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Phi-Week 2018

By Xu Teo, Imagery and GIS Specialist
Held in Frascati, Italy from 12th – 16th November, the inaugural ESA Φ-week conference event focused on “EO Open Science” and “FutureEO” as the main themes and was the largest event to be held at ESRIN, ESA’s heart of Earth Observation. More than 700 international participants attended this multi-disciplinary event. It brought together AI /machine learning and “traditional” EO experts from both industry and academia in an intensive 5-day knowledge exchange and networking exercise.
I had the pleasure of speaking about Earth-i’s Vivid-i constellation and sharing what we have achieved so far with video data from our technology demonstrator satellite, VividX2, which was launched in January this year. My goal was to get people thinking about “the art of the possible”. I wanted to communicate that, along with the plethora of data sources already available in the public domain – such as social media tweets, freely available satellite data and news feeds – video data can be a powerful complement which can offer highly unique insights beyond what a static image or “snapshot in time” ever could. Video provides us with an added “dimension” in time, allowing us to determine direction, speed and rate of change of moving targets on the ground, to name just a few of the new insights possible. Not to mention the ability of such datasets to also create highly accurate Digital Surface Models (DSMs) of an area of interest, which are highly beneficial for applications such as line-of-sight analysis and urban management.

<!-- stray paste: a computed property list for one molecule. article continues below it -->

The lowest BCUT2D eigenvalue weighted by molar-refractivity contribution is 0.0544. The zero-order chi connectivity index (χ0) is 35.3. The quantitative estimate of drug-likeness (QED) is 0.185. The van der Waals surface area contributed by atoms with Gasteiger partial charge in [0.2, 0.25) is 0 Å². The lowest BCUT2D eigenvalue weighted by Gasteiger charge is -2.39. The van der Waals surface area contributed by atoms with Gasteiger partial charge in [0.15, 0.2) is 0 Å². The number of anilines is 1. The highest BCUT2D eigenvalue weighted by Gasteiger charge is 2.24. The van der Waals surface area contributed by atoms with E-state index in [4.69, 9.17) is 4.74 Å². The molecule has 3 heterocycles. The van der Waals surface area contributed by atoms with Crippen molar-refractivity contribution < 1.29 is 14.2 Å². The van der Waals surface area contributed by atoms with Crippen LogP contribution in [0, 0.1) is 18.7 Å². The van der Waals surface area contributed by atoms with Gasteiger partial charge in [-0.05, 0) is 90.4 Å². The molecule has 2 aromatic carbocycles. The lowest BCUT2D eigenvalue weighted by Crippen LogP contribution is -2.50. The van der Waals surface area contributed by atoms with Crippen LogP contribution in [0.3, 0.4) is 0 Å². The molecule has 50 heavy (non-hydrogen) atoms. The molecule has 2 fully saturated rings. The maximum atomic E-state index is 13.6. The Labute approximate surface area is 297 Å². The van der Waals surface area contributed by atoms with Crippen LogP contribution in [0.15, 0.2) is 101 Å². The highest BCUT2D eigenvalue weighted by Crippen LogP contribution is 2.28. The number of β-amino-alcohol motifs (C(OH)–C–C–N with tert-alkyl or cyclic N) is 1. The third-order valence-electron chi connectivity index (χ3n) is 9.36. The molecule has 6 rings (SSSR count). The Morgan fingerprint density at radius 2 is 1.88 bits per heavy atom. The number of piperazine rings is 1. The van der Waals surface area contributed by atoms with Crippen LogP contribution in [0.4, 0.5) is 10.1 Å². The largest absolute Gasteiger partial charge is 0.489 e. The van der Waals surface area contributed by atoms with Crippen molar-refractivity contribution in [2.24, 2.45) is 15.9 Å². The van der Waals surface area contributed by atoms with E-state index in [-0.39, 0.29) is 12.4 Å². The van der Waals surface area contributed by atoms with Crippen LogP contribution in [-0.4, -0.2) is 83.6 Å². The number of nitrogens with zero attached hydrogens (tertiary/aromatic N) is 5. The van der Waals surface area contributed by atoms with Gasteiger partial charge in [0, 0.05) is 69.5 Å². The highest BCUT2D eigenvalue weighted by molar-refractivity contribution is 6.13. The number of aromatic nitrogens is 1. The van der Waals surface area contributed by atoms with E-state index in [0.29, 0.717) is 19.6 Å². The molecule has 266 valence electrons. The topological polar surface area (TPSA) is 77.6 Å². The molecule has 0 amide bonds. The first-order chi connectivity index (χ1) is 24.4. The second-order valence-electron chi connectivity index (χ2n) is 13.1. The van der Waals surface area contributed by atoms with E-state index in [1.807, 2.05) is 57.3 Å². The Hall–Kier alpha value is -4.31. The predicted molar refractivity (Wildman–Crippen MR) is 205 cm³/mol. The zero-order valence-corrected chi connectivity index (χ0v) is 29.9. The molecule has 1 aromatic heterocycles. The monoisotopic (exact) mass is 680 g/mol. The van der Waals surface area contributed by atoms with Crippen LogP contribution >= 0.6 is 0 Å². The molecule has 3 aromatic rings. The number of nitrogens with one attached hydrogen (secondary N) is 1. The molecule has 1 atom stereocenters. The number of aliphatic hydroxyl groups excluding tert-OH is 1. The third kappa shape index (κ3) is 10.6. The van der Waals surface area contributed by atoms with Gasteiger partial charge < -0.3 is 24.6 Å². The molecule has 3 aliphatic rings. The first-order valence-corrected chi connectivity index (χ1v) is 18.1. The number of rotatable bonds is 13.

Besides giving us a glimpse into how the EO industry is evolving and what it might look like in the years to come, the event served as a powerful reminder of the importance of innovation along with the exchange and communication of knowledge. This is especially critical as the use of EO data becomes ever more pervasive in a burgeoning downstream space sector.
There is a common saying that space is a complex industry but that in many ways misses the point. The use of data to derive intelligent insights has become much simpler and there certainly is a very strong case for bringing space “down to Earth”. We need to continue communicating what “space” can continue to deliver for the benefit of a wider audience, making it more accessible than ever before to communities and industries. We must change the way we present EO data, space-derived or otherwise, to those outside of the space industry, for all of us to truly benefit here on the ground.
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